Island celebrates in style
THE STORY of the historic community buyout of the remote Isle of Eigg is global and this was underlined at last week’s 20th anniversary celebrations.
Bob and Louise Giles travelled from Michigan, USA, to join the party and present Isle of Eigg Heritage Trust with a cheque for $1,000 on behalf of the St Andrew’s Society of Detroit.
The 450-strong society has sent annual donations to support Eigg residents with their regeneration plans and Mr and Mrs Giles were thrilled to see the transformation community ownership has delivered.
Mr Giles, a former president of the society, said: ‘Our first visit to Eigg was on July 4 1997 when we organised a beach barbecue to celebrate Eigg’s independence.
‘It was our independence day and it was a great joy to share in the celebration of such a marvellous achievement. The progress we have witnessed this week is truly inspiring and we have such a story to tell when we return to Detroit.’
It was on June 12 1997 that the local community – working with the Highland Council and the Scottish Wildlife Trust – celebrated the purchase of the island for £1.5 million.
At that time the population was 64 and more than half of the tenants had no security of tenure over their properties.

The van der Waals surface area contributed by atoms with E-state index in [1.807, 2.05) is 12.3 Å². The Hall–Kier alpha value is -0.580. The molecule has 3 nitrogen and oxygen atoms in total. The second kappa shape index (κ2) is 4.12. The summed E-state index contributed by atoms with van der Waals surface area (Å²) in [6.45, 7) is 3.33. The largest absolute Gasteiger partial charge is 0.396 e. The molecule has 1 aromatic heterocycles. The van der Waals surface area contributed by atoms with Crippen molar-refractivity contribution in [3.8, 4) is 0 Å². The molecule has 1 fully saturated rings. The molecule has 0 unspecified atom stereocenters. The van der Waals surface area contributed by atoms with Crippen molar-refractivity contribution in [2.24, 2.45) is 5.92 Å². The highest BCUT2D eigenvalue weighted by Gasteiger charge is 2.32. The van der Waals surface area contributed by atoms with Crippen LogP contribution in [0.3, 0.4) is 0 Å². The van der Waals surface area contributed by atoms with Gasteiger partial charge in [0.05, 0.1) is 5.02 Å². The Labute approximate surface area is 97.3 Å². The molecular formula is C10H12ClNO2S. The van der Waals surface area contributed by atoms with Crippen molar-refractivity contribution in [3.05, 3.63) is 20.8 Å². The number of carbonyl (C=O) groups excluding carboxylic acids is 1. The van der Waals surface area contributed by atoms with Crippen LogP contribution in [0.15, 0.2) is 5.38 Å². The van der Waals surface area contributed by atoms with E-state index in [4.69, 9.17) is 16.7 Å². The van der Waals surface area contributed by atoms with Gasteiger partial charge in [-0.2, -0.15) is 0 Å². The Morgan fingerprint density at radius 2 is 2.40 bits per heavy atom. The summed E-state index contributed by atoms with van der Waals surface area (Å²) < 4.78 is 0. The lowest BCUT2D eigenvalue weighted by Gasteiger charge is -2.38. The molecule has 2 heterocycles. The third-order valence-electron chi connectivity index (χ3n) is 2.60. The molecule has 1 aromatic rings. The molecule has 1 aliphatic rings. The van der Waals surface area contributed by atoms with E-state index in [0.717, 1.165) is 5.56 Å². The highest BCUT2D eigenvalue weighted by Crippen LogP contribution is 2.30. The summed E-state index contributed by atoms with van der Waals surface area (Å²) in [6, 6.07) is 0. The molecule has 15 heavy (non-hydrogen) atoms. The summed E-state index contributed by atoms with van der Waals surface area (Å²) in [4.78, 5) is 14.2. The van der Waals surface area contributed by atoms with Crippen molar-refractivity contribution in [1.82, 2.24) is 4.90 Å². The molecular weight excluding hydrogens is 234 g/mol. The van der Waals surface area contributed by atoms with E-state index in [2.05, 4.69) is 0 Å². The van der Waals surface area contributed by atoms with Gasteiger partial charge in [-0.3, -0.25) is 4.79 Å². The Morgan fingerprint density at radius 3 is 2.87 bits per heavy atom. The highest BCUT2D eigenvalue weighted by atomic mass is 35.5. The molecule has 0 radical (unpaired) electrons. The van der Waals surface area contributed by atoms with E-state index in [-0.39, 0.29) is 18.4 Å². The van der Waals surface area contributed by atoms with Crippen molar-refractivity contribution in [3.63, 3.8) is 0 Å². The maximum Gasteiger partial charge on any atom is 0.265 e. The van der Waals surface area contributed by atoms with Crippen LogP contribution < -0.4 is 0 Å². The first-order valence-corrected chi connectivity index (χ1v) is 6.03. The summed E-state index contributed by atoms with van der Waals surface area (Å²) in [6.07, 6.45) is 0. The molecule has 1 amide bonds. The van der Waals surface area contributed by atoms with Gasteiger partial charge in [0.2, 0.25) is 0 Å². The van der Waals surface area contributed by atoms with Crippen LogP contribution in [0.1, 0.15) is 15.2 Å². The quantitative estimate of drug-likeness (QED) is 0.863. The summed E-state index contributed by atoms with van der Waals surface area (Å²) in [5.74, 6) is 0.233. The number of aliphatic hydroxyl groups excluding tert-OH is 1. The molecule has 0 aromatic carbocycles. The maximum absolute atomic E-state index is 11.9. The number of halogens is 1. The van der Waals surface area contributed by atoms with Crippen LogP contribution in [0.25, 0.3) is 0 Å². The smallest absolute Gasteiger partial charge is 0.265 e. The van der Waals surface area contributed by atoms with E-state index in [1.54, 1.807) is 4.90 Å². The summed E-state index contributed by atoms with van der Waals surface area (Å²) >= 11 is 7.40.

Since then the community has grown in confidence and delivered an impressive list of achievements resulting in the population growing to 105.
Amanda Bryan, chair- woman of Isle of Eigg Heritage Trust, welcomed residents and guests to the newly-refurbished community hall for the celebration.
She said: ‘Eigg truly embodies what land reform is all about – a synergy between people and place which has resulted in population growth and a balance between young and old that other communities can only dream of.
‘The people here have quietly delivered a huge range of infrastructure and activities without shouting about it. We’re all aware of the big projects such as An Laimrhig, the housing refurbishments, Eigg Electric, broadband, the and so on but it’s what this has enabled that is important.
‘The population now stands at 105 and growing. People can now make a living here in a multitude of ways.
‘There is a vibrant creative economy with musicians, writers, artists and makers.
‘There are around 40 different accommodation options for visitors to the island and some great places to eat which make best use of local produce.
Agriculture and horticulture and increasingly forestry management are undertaken and we even have the world’s smallest island brewery.
‘Community ownership has been truly transformational here in that it has given this community the opportunity to define its own future.
‘There is a confidence and an optimism here that wasn’t here before. It is a fantastic thing to be a part of and I thank you for letting me be a small part of it.’
Bob and Louise Giles toast the Eigg buy- out.